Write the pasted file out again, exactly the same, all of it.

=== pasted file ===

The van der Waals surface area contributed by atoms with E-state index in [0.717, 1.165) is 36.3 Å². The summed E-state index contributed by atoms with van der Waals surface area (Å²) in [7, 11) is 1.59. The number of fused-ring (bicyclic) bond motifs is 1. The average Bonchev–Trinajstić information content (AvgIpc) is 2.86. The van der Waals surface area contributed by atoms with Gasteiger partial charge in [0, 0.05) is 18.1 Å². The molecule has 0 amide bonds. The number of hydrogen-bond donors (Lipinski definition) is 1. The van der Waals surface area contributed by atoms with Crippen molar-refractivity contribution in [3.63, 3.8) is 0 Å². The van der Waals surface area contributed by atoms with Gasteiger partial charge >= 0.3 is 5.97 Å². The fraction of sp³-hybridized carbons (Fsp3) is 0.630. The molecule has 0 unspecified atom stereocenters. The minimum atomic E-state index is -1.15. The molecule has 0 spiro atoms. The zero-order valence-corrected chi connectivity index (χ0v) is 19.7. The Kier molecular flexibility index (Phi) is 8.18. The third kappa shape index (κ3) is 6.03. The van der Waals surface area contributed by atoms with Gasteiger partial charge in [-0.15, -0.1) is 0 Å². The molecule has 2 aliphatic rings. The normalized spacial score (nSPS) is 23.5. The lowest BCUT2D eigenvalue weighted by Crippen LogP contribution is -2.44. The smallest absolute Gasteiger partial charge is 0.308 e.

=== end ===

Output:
The van der Waals surface area contributed by atoms with E-state index in [0.717, 1.165) is 36.3 Å². The summed E-state index contributed by atoms with van der Waals surface area (Å²) in [7, 11) is 1.59. The number of fused-ring (bicyclic) bond motifs is 1. The average Bonchev–Trinajstić information content (AvgIpc) is 2.86. The van der Waals surface area contributed by atoms with Gasteiger partial charge in [0, 0.05) is 18.1 Å². The molecule has 0 amide bonds. The number of hydrogen-bond donors (Lipinski definition) is 1. The van der Waals surface area contributed by atoms with Crippen molar-refractivity contribution in [3.63, 3.8) is 0 Å². The van der Waals surface area contributed by atoms with Gasteiger partial charge >= 0.3 is 5.97 Å². The fraction of sp³-hybridized carbons (Fsp3) is 0.630. The molecule has 0 unspecified atom stereocenters. The minimum atomic E-state index is -1.15. The molecule has 0 spiro atoms. The zero-order valence-corrected chi connectivity index (χ0v) is 19.7. The Kier molecular flexibility index (Phi) is 8.18. The third kappa shape index (κ3) is 6.03. The van der Waals surface area contributed by atoms with Gasteiger partial charge in [-0.15, -0.1) is 0 Å². The molecule has 2 aliphatic rings. The normalized spacial score (nSPS) is 23.5. The lowest BCUT2D eigenvalue weighted by Crippen LogP contribution is -2.44. The smallest absolute Gasteiger partial charge is 0.308 e.